If you read my article, then you’d know what I’m advocating is what works for the individual. My response to the question as to whether herbs and spices are allowed is simply based off of the core Carnivore diet of Dr. Shawn Baker. If you truly want to try carnivore, I believe this is the only intelligent way to begin. Then, scientifically, one by one, introduce a single herb or a spice and journal any reactions for a few days. Then move on to the next herb or spice to challenge.

          If one is using Carnivory as a therapeutic tool, and as the “Ultimate Elimination Diet”, I believe in approaching it in this manner is imperative.

          And by the way, rudeness doesn’t make your point any more clear or your voice any more heard. Being defensive means that beliefs are so tightly held that alternate viewpoints cannot be considered. That mindset stifles growth and limits possibilities. And that’s not what we’re going for here.

          Kelley

          • Robin Beers says:

            Ok, if pointing out a point on which you are mistaken makes me “rude”, so be it. That wasn’t my intention.

            First of all, Shawn Baker is the most vocal and visible carnivore on the net right now but there have been people doing this quietly for decades. So, Shawn Baker is not the be all and end all authority on carnivory. If you want to know about “pioneering” work in carnivory, look up Owlsley “The Bear” Stanley.

            In his “Carnivore Challenge”, Shawn made the rules as simple as possible to follow so there would be no confusion. It was also meant to be an “elimination diet” to help people figure out where their potential food sensitivities were lurking, (e.g. someone with a nightshade issue should stay away from the cayenne).

            You stated it though as fact that carnivores don’t use spices, ever. Once past the elimination phase, spices are fine and even Shawn uses them. Unless you have a particular sensitivity, there is not enough there there to be an issue in terms of carbs or anti-nutrients. Those were the rules for the challenge, not forever. You conflated the two and mis-spoke. Understandable and not a problem. I pointed it out so others wouldn’t get the wrong info. It’s not a personal attack if someone points out where you are wrong. It’s a learning opportunity.

            I’m not defensive but I am a little tired of people on the net talking *about* the carnivorous diet with no fist hand experience doing it and minimal research. One blogger was stating as a “fact” yesterday that carnivores never eat seafood or eggs or dairy. Just not true. These are individual choices.

            I am not “trying” being carnivore. I am carnivore and have been since before Shawn Baker came along. If you would like a more nuanced view of this eating style from someone who is not an iron pumper, please look up the website of Amber O’Hearn, Empirica. She has been eating this way for over a decade.

            BTW, I enjoy your articles in the US Wellness Meats newsletter.

          • Dr. Baker is a relative newbie to a Zero Carb (meat only) diet. There are many veterans of ZC sho have been eating meat only for 5, 10, even 15+ years. The general concensus among them is that dried herbs and spices are fine as seasoning if a person con tolerate them. Each person must determine for themselves if spices cause problems within the framework of a meat only diet. Many also find that they used a lot of spices and herbs in the beginning but then their tastes changed and they hardly use them anymore. The general concensus is that it is better to add some seasoning to keep you eating the meat your body needs than it is to go back to eating plants as food. Plants are generally accepted as seasoning and medicine only.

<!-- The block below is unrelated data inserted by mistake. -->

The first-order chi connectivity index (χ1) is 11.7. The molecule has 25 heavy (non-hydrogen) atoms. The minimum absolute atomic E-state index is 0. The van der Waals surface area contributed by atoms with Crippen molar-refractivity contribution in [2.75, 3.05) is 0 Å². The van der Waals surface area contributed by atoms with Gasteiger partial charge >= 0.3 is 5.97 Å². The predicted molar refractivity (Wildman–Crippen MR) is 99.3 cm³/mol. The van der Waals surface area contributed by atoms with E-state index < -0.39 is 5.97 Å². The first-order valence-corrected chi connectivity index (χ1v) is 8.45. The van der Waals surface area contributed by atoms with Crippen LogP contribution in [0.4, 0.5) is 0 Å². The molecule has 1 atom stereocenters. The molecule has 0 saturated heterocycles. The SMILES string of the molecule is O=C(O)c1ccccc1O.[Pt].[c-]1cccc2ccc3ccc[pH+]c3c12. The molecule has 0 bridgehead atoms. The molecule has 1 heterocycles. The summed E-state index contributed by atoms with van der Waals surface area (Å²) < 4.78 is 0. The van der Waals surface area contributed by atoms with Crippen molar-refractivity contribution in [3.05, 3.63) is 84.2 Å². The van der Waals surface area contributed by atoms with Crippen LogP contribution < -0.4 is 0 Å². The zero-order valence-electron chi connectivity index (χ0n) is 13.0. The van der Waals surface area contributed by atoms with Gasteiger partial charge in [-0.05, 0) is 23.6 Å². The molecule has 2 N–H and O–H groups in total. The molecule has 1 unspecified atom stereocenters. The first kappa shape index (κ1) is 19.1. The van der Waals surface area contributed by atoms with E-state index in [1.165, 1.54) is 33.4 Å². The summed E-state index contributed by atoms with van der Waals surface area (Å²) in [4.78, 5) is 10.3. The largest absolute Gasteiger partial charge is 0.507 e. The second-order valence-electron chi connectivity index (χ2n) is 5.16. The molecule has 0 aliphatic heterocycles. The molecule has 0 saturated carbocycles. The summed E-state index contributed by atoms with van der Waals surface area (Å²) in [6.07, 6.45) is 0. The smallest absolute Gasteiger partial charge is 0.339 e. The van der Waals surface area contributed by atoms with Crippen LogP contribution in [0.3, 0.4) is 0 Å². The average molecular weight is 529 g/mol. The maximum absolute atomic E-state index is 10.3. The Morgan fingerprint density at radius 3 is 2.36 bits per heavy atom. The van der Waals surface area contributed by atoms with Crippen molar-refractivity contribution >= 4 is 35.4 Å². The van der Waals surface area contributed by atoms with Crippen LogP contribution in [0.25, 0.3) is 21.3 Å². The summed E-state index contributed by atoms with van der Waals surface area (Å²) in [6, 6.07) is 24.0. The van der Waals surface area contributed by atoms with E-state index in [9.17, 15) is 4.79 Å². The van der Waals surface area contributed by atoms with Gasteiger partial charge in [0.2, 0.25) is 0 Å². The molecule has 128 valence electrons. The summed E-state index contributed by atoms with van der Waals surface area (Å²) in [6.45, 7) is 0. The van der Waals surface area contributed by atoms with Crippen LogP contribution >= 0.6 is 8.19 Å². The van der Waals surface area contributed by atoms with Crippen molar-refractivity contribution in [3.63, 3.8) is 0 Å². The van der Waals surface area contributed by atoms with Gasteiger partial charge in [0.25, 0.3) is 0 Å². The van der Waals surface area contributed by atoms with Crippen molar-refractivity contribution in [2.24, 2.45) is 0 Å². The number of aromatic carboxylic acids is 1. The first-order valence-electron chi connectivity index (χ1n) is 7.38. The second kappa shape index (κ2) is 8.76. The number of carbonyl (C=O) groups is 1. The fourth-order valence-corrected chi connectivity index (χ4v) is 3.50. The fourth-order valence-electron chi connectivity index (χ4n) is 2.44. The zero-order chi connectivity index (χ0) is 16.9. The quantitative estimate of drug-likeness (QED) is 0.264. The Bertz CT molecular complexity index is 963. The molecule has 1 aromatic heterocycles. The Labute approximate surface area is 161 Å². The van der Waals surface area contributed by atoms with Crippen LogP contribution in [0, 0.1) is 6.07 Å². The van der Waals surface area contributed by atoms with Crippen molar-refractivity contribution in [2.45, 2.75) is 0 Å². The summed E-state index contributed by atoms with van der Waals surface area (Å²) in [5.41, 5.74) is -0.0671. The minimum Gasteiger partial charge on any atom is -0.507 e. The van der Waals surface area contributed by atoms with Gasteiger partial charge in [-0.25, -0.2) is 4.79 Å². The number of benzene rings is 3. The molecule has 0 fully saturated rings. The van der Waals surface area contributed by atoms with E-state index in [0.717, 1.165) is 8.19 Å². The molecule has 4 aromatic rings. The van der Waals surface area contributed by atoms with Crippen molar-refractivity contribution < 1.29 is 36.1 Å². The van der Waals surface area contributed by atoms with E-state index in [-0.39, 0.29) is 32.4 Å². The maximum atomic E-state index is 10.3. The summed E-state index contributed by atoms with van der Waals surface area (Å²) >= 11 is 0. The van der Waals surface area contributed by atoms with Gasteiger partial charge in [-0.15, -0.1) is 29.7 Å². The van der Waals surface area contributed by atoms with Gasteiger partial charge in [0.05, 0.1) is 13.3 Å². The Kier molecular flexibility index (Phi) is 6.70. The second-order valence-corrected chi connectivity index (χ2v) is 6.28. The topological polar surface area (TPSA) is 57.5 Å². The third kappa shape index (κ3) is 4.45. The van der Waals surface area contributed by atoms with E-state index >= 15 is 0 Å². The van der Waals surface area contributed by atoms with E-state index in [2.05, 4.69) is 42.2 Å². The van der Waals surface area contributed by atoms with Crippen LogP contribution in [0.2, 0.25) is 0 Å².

More info about the ZC diet can be found in the two main groups in Facebook which have these long term vets as members and admins. Zero Carb Health and Zeroing In On Health. There are other groups as well but they do not have the long term vets like the two I mentioned and they tend to veer off into tweaks and hacks to speed up weight loss at the expense of health.

            I personally have been ZC for 3+ years. I have never felt better and my lifetime digestion and constipation problems are completely GONE.

  13. I am willing to try the Carnivore diet.
    I have been a type 2 Diabetic(Father and Great Grandmother had it as well) for 14 years. I tried Metformin for 4 months and that did not go well at all. Couldn’t leave the house until noon, due to diarrhea.
    I have been somewhat controlling it with a strict low carb diet, however it seems to not be working as well now that I am well past menopause.
    I was considering a vegetarian diet however i am noticing a lot of stomach cramps when I drink my berry and spinach smoothies in the morning and after lunching on fresh salads that include nightshades.
    I have been gaining weight lately which i can not afford, as the diabetes was causing weight gain to begin with.
    I am on board with this and will document my journey.
    Start date will be May 28, 2018
    Thanks!

    • Kelley Herring says:

      Hi Sherie!
      Thanks so much for taking the time to comment. Your resolve and courage is inspiring – we look forward to hearing from you on your carnivore journey!

      Also, we would like to help you on your way with a little gift of pasture-raised and grass-fed meats from our friends over at US Wellness Meats. I will be sending you a personal follow up email.